Ordinary citizens are entitled to be troubled by our inconsistencies when according to responsible Ministers we are targeting some 100,000 inbound tourists monthly. They are entitled to be aggrieved when police circulars leaked seem to send officers to rake in more fixed penalty fines for not wearing masks properly with quotas imposed on the junior rungs. They are entitled to be indignant when the authorities disburse public funds, first-class tickets and huge per-diems to a flying posse of Ministers with civil servants in tow, heading to the Dubai jalsa in the midst of difficult times and escalating prices of food, pharmaceuticals and fuel. They are entitled to ask why the emergency pandemic conditions that curtail and severely restrict our freedoms and rights are still operative now that the worst is behind us. So, what would the term “pandemic fatigue”, in so far as it reflects an issue, be really about?

In a recent opinion piece, which appeared in one of Britain’s most respected medical journals, the British Medical Journal of 11th May this year, entitled ‘Is it really time to ditch the mask?’ the authors note that face masks as a useful mitigating measure to prevent the spread of Covid-19 have been ditched in most of Western Europe and analyse the pandemic fatigue which may have set in. The idea that public adherence to risk reduction strategies diminishes over time, they note, has been contradicted by several surveys and studies, but if the public now seem exasperated by Covid measures, it may well express a high skepticism and resentment not with health measures but with factors associated with the pandemic environment and its handling. That exasperation may be due to “a perceived break in the social contract and a lack of perceived coherence, transparency, communication or justification for decision-making”.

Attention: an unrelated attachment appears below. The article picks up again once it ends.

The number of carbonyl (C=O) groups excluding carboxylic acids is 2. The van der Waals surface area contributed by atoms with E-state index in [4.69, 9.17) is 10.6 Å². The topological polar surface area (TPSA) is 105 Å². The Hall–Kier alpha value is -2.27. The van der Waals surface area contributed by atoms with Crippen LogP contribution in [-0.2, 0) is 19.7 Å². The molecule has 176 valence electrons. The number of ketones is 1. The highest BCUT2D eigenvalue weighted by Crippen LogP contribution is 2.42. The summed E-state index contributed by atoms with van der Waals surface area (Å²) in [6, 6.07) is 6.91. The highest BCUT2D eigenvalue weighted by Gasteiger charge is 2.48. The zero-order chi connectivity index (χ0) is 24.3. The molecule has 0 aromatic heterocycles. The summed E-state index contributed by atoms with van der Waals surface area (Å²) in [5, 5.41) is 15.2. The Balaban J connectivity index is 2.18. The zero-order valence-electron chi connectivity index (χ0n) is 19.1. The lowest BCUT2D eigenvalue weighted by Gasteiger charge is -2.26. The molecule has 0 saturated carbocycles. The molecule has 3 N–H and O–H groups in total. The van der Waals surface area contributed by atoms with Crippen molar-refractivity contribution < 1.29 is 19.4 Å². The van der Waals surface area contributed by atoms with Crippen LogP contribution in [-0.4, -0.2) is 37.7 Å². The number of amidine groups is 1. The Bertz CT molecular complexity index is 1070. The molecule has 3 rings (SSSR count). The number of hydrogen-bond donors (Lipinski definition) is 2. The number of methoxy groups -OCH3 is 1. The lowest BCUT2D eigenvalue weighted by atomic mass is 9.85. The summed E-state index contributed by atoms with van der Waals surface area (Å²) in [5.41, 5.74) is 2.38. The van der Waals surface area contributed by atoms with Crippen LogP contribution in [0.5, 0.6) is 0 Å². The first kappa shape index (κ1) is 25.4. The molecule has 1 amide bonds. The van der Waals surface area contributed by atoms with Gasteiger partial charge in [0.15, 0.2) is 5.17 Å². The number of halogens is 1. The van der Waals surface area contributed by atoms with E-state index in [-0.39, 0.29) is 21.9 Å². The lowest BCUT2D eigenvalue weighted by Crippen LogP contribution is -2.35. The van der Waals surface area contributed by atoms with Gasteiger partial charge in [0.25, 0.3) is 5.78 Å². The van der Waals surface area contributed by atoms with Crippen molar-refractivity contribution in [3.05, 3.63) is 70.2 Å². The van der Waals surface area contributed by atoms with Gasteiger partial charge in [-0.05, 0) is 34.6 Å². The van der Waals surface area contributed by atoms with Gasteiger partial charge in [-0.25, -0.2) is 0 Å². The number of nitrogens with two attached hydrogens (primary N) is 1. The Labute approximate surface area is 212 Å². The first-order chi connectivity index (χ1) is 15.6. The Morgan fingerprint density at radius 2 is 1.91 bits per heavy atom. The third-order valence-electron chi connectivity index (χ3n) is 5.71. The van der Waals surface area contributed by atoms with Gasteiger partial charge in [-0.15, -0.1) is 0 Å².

Today, when general economic distress, joblessness, rupee depreciation of some 20% over the past two years, and the escalation of taxes, duties and levies including VAT hit the pumps, “pandemic fatigue” refers clearly to matters beyond sanitary protocols. When in our island context, the authorities may feel some justification in the continuance of the emergency conditions that have prevailed since 2020 and extended repeatedly, for many citizens there is need for better justification for such a prolonged state of affairs now. Continued emergency conditions have been associated, rightly or wrongly, with the dismissal of municipal elections, with large public sector contracts being allocated without the full operation and scrutiny of tender procedures and with policing that has become an irritating constraint on our civil rights and freedoms that should operate under normal conditions.

This may be the real “pandemic fatigue” that percolates through sections of society.

* * *

A lady as French PM